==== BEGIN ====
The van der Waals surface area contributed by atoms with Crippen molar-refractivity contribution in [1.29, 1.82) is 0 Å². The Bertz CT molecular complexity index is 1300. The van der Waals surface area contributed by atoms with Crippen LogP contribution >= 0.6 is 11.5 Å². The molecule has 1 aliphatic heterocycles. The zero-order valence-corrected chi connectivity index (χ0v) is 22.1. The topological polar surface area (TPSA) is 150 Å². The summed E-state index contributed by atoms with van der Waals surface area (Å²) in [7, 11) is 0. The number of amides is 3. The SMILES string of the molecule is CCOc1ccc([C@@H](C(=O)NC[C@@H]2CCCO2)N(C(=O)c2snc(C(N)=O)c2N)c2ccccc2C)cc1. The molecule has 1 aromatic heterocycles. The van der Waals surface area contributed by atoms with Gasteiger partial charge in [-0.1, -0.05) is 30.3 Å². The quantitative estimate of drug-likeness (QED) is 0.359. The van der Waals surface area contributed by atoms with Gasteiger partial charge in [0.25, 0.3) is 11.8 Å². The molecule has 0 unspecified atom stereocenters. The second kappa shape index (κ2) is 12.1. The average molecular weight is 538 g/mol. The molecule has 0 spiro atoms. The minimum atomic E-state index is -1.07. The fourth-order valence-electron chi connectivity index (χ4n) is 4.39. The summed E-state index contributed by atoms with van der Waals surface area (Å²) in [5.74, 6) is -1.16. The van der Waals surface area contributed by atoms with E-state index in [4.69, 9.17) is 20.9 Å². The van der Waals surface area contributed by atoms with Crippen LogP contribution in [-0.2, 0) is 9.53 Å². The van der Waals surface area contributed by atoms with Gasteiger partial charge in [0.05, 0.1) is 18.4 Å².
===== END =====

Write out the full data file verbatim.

The van der Waals surface area contributed by atoms with Crippen molar-refractivity contribution in [1.29, 1.82) is 0 Å². The Bertz CT molecular complexity index is 1300. The van der Waals surface area contributed by atoms with Crippen LogP contribution >= 0.6 is 11.5 Å². The molecule has 1 aliphatic heterocycles. The zero-order valence-corrected chi connectivity index (χ0v) is 22.1. The topological polar surface area (TPSA) is 150 Å². The summed E-state index contributed by atoms with van der Waals surface area (Å²) in [7, 11) is 0. The number of amides is 3. The SMILES string of the molecule is CCOc1ccc([C@@H](C(=O)NC[C@@H]2CCCO2)N(C(=O)c2snc(C(N)=O)c2N)c2ccccc2C)cc1. The molecule has 1 aromatic heterocycles. The van der Waals surface area contributed by atoms with Gasteiger partial charge in [-0.1, -0.05) is 30.3 Å². The quantitative estimate of drug-likeness (QED) is 0.359. The van der Waals surface area contributed by atoms with Gasteiger partial charge in [0.25, 0.3) is 11.8 Å². The molecule has 0 unspecified atom stereocenters. The second kappa shape index (κ2) is 12.1. The average molecular weight is 538 g/mol. The molecule has 0 spiro atoms. The minimum atomic E-state index is -1.07. The fourth-order valence-electron chi connectivity index (χ4n) is 4.39. The summed E-state index contributed by atoms with van der Waals surface area (Å²) in [5.74, 6) is -1.16. The van der Waals surface area contributed by atoms with E-state index in [4.69, 9.17) is 20.9 Å². The van der Waals surface area contributed by atoms with Crippen LogP contribution in [-0.2, 0) is 9.53 Å². The van der Waals surface area contributed by atoms with Gasteiger partial charge in [0.05, 0.1) is 18.4 Å².